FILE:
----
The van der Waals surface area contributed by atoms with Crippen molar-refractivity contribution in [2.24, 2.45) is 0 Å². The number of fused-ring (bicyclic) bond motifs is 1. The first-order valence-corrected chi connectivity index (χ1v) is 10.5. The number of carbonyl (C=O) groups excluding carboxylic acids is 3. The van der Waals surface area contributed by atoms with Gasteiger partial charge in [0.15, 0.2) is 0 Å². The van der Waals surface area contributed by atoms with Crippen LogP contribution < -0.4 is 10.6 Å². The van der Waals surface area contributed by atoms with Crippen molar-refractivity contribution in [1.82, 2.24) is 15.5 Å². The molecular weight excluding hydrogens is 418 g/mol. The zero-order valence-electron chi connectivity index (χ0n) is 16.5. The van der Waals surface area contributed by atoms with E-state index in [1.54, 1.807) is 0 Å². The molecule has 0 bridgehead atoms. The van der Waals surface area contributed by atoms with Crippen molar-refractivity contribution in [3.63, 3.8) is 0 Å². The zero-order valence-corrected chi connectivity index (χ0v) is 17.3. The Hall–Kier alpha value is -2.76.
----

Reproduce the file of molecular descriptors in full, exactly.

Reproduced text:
The van der Waals surface area contributed by atoms with Crippen molar-refractivity contribution in [2.24, 2.45) is 0 Å². The number of fused-ring (bicyclic) bond motifs is 1. The first-order valence-corrected chi connectivity index (χ1v) is 10.5. The number of carbonyl (C=O) groups excluding carboxylic acids is 3. The van der Waals surface area contributed by atoms with Gasteiger partial charge in [0.15, 0.2) is 0 Å². The van der Waals surface area contributed by atoms with Crippen LogP contribution < -0.4 is 10.6 Å². The van der Waals surface area contributed by atoms with Crippen molar-refractivity contribution in [1.82, 2.24) is 15.5 Å². The molecular weight excluding hydrogens is 418 g/mol. The zero-order valence-electron chi connectivity index (χ0n) is 16.5. The van der Waals surface area contributed by atoms with E-state index in [1.54, 1.807) is 0 Å². The molecule has 0 bridgehead atoms. The van der Waals surface area contributed by atoms with Crippen molar-refractivity contribution in [3.63, 3.8) is 0 Å². The zero-order valence-corrected chi connectivity index (χ0v) is 17.3. The Hall–Kier alpha value is -2.76.